I have to admit, I'm somewhat enjoying this. Anyone, from the left no less, who takes on Paul Krugman bears watching. Obama just moved up a few notches in my book.

Sore loser

A plaintiff's lawyer loses a malpractice case involving stroke care. The pre-trial screening panel found for the defense, which was admissible in trial:

The panel's findings aren't binding, but lawyers can cite a unanimous finding as evidence at trial. In [this] case, the panel had found in favor of the doctors, defense lawyers told jurors.
Now that the defense won, the plaintiff attorney says they should be abolished:

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Interesting Obama take

Obama is under fire for the lack of an individual mandate in his health care plan. Is it political brilliance?

Flush with cash? Bob Wachter speculates.

Daniel Carlat on the new Zyprexa campaign.

By promoting the fracturing of internal medicine, is the ABIM killing off general internal medicine?

Patellar tendon rupture

Another great film from Radiology Picture of the Day.

Those who think that Medicare isn't restricting on new therapies, think again. By cutting reimbursement to new cancer drugs, they are essentially preventing hospitals from giving it:

. . . the companies say Medicare's data must be inaccurate and that no hospital will offer the drugs to Medicare patients if it is losing $10,000 or more on each treatment.
Patients lose.

Patents and Big Pharma

The slowing of innovation and new drugs is killing Big Pharma. John Mack proposes a patent extension in exchange for a DTC moratorium.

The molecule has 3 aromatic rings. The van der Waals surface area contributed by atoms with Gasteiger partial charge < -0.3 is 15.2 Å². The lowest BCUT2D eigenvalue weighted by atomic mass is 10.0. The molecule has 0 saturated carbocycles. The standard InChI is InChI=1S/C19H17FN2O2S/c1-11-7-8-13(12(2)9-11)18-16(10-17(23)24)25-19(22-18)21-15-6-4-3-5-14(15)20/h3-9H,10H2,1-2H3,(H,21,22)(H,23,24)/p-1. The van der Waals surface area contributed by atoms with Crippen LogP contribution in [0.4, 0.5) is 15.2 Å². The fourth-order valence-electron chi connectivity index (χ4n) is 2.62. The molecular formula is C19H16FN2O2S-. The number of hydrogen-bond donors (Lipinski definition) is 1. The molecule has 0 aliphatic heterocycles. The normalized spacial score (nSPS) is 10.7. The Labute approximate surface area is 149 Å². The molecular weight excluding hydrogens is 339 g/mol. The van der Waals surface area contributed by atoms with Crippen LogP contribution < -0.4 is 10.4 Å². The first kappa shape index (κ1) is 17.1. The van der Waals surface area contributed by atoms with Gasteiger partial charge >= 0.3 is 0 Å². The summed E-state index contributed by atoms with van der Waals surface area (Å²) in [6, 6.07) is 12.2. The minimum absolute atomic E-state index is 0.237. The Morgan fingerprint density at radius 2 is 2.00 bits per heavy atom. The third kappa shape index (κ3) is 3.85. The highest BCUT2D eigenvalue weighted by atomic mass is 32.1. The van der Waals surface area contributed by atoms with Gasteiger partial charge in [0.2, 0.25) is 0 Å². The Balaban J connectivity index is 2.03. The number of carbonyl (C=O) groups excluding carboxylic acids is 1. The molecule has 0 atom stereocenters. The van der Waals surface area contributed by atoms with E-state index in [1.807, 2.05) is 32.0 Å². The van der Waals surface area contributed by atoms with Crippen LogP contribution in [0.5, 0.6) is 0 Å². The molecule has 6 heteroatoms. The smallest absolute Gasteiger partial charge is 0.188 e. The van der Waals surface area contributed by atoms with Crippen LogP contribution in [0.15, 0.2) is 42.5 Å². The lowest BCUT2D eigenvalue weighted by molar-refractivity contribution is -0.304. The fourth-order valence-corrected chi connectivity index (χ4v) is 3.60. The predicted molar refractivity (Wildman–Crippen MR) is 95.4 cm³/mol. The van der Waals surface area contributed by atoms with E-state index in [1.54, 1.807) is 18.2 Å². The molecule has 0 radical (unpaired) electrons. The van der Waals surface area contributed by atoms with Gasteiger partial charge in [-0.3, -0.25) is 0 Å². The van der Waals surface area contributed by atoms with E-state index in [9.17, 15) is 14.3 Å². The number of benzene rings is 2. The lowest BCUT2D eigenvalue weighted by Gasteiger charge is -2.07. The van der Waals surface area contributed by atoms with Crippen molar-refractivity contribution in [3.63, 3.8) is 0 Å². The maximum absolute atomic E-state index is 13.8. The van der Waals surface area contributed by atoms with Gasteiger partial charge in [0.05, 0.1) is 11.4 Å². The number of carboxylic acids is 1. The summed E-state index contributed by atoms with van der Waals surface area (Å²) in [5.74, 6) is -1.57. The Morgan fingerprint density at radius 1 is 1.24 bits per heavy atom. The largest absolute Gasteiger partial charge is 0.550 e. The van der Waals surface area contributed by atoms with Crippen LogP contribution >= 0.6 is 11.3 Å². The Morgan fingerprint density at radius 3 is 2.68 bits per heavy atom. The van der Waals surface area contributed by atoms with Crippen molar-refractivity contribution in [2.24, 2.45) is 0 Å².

The "trap patient"

Who are they exactly?

It's the greatest predictor of health.

In light of the Omaha mall shooting, Maria looks at the data possibly connecting the two.

Replacing private health insurers with a single-payer system will save less on administrative costs than you think:

Moreover, a single-payer system also would have administrative expenses. Not as many, to be sure. The government doesn't have to advertise or lobby itself. And it doesn't pay its executives nearly as well as the private sector. Nevertheless, the government's administrative expenses now equal 2.2 percent of our health care bill. If we ...

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Way to punish UnitedHealth SEC.

Making a surgery residency easier and more lifestyle-friendly is causing more residents to drop out:

First of all, making an educational experience less rigorous does not necessarily make it more attractive. I subscribe to the idea that things worth having are worth working hard to get . . . Secondly, when surgery residency is advertised as "fun, and now easier!" it does not necessarily attract the type of applicant ...

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Pigeon-hole your hospital staff into one of many Looney Tunes characters.

Super glue for wounds

A myth?

Physicians aren't sure how to treat this:

. . . a 33-year-old housewife and mother in South Carolina, became so desperate she voluntarily had herself committed "” twice "” to psychiatric institutions. "One psychiatrist said I must be sexually repressed and needed to experiment more," she says. "He suggested I try lesbianism."
Update:
Apparently, others have thought the same thing.

A UK hospital has stepped back from a policy requiring beds of Muslim patients to be pointed towards Mecca:

There were claims last night that the bed shifting policy almost cost one 80-year-old her life. Staff at Dewsbury Hospital were so busy gran Mavis Fox was able to slip out unnoticed and walk over three miles home. She was rushed back after falling and gashing her head. Overworked nurses ...

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The long resuscitation

Edwin Leap on a patient "running away from the light."

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